Poetry @ Georgia Tech

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On Thursday night, February 6th, I attended my ninth Poetry at Tech event. This event was one of my favorites, and it definitely stands out from the others. I have been to several Poetry at Tech events because I have been enrolled in numerous poetry/ creative writing class while being a Tech student. I thoroughly enjoy listening to poetry because poets are remarkable in the way they manipulate words, and Rupert Fike, Bruce McEver, and Sandra Meek are not exceptions to this art. This poetry event stands out to me not because it is most fresh in my mind, but because I found myself not calculating my grocery list in my head. Magically, I paid attention the entire hour and few minutes, and the poets had a clenched fist around my concentration.

            Rupert Fike started the night with crackling laughter from the audience. ‘Congealed Bacon Grease’ was his introductory poem, and it instantly warmed the southern audience. Fike’s initial poems reminisced about his childhood in the south, and he talked about his unique Jewish childhood, unique because there aren’t many Jewish families in the south. This steady theme throughout many of his poems had me recognizing the fact that growing up in a city where you cannot identify with the religion of others must impact your perspective on friends, family, and education. Regardless, Fike was a character and he truly started off the night with a solid and exciting bang. Next up to bat was Bruce McEver.

            It has been a few days since the poetry reading occurred, and initially I thought Bruce McEver was a not so stimulating poet, and now for the life of me, I cannot thoroughly recall his reading. His poem such as ‘Celebrating the Moon Festival at the Financer’s Club’ received light laughter from the audience, and I was not immune to the humor; however, his lovely language of Georgia pines, and his kind-hearted voice had me drawing pictures in my notebook- I found him to be a bit overcast! I appreciated his poetry; I really enjoyed ‘On the Glacier’, for his depiction of New Zealand was really beautiful. One can tell McEver has a strong adoration for his poetry; his poems are a way his life experiences are immortal. Nevertheless, I found the other poets who read on that night to be more captivating and interesting. Sandra Meek may have been my favorite poet of the night.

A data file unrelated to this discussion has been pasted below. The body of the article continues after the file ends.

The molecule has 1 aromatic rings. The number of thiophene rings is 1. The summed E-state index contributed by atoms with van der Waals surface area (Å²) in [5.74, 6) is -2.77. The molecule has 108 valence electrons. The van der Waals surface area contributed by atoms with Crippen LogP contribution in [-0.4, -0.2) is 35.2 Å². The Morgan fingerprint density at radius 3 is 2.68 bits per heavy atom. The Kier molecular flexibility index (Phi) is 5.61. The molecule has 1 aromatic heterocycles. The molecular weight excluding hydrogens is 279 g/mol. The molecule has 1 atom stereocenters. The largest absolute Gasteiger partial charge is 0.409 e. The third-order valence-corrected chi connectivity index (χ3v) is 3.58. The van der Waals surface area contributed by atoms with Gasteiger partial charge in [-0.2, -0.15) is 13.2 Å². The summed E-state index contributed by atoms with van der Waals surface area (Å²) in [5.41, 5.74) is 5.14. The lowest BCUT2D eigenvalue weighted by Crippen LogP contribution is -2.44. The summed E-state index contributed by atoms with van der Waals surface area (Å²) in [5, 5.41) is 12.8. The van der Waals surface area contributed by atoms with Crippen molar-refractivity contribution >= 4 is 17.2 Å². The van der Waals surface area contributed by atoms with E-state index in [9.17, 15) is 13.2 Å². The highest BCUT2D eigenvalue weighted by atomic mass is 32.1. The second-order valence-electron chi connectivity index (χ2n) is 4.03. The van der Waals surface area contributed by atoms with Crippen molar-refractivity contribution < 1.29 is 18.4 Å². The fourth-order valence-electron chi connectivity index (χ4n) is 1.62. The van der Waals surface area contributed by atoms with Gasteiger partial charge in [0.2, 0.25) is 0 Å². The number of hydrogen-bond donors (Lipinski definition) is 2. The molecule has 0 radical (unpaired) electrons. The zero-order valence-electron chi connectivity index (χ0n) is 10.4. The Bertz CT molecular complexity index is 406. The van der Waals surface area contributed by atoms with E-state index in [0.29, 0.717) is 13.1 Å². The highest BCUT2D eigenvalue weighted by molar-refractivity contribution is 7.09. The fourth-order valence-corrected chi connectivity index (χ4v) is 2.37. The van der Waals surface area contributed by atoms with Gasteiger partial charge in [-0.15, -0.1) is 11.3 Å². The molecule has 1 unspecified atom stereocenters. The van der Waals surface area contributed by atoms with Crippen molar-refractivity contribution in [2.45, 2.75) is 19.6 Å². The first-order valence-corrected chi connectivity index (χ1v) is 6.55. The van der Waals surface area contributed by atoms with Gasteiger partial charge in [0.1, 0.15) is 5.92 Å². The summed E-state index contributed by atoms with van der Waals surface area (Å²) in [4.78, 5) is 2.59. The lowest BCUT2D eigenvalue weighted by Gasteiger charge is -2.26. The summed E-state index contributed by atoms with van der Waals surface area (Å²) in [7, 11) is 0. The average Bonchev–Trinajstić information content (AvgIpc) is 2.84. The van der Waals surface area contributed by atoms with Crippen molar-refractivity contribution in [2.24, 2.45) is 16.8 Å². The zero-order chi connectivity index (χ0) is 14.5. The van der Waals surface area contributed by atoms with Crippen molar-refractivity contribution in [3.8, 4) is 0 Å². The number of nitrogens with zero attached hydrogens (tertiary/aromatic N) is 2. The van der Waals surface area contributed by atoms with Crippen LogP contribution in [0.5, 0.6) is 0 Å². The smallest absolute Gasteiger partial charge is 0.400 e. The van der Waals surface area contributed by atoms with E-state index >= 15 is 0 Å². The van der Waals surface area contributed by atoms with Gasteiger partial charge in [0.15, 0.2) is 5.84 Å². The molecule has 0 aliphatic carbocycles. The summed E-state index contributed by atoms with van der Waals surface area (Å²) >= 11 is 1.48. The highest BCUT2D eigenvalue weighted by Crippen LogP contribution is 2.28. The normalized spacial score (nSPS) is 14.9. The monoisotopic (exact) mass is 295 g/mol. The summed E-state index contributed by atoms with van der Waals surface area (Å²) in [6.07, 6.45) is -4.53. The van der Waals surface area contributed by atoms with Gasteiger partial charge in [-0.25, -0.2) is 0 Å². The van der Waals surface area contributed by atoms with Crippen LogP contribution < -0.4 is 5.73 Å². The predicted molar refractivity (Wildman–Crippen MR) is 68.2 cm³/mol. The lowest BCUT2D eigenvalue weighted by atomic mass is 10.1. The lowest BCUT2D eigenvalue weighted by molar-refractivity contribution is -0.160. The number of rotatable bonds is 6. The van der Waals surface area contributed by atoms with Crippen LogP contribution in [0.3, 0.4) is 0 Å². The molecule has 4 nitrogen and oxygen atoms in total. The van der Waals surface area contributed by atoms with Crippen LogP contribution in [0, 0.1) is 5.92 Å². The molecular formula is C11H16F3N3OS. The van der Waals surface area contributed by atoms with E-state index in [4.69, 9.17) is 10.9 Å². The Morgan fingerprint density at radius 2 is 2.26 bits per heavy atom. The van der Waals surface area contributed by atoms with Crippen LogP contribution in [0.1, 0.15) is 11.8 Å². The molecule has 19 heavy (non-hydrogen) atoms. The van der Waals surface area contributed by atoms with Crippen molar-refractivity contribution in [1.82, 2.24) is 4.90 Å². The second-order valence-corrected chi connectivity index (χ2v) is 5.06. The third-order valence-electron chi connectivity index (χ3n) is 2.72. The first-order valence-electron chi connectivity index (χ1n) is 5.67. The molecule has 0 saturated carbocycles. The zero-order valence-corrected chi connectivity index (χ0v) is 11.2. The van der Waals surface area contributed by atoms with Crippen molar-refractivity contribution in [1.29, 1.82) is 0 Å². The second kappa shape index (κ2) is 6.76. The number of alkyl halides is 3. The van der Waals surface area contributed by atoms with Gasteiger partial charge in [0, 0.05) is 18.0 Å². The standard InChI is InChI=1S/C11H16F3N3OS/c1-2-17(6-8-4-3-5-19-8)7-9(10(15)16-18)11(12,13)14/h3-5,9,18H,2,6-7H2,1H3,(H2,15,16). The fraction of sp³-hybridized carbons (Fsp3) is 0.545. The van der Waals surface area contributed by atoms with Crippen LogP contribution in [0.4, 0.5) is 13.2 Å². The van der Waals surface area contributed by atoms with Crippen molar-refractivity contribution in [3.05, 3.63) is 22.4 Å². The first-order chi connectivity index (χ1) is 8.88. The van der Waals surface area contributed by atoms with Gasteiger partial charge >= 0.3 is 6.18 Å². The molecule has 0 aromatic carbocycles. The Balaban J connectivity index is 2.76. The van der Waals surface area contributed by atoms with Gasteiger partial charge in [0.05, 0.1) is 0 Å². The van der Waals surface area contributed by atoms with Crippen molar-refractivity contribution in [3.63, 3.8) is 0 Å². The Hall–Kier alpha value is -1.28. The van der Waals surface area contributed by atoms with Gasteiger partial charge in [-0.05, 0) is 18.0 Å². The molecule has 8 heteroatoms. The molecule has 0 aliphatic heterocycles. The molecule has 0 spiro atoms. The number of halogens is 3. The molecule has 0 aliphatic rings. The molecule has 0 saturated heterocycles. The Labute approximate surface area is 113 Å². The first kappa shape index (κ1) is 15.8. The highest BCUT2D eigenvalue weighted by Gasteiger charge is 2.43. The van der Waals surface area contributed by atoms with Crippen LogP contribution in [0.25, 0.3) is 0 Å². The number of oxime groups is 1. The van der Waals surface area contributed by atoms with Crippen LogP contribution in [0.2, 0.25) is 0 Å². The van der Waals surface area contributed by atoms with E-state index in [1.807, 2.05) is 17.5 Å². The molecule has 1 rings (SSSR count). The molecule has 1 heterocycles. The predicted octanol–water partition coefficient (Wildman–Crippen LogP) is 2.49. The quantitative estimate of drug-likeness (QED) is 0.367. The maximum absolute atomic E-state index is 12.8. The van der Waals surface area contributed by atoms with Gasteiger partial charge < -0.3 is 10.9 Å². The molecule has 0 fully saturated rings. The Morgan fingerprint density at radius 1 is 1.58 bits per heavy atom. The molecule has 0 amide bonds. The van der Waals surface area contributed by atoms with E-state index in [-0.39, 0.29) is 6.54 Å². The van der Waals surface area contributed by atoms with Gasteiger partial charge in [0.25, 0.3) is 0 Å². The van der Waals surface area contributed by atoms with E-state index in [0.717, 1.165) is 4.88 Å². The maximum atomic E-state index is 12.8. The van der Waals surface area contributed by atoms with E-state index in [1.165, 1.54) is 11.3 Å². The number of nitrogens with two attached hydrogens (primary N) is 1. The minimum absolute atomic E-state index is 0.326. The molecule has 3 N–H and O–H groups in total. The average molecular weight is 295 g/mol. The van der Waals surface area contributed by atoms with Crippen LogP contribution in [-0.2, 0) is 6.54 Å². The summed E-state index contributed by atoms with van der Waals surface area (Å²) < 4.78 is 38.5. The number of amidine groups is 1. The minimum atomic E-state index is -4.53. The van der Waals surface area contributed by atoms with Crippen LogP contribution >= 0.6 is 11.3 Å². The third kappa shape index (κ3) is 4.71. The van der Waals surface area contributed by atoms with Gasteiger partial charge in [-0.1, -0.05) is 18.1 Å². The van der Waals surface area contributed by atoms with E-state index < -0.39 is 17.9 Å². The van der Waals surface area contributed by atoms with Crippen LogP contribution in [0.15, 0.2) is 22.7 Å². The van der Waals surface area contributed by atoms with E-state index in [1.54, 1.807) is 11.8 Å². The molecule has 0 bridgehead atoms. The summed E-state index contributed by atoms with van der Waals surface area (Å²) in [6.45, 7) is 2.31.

Sandra Meek was the final poet of the night, and her poetry, although melancholy during many moments, definitely had my full attention, and throughout her reading I consistently thought, how has this woman’s life experiences not broken her down? And perhaps they have/had, but her poems exuded her down-to-earth and warm qualities. Meek’s poems spoke of her mother’s ailment and Meek’s membership in the Peace Corps. ‘Skeleton Coast’ was a poem that took place in Namibia, and I wondered why she had never returned to this place permanently, which in my opinion may have been the place where she was most content with life. Regardless, because my own grandfather died of cancer only a few short months ago, and Meek discussed her mother’s cancer in several of her poem’s, one being ‘Chemo Session Six’, I found her to be a relatable woman, and her emotions seemed real. They were honest and recognizable, and they were very genuine.

            Overall, February 6th was a very successful poetry reading at Georgia Tech. The poets were stimulating, humorous, light-hearted, and most importantly relatable. All three poets had moving poetry, and because of my attendance at the reading, I shall continue to read these poet’s works. 

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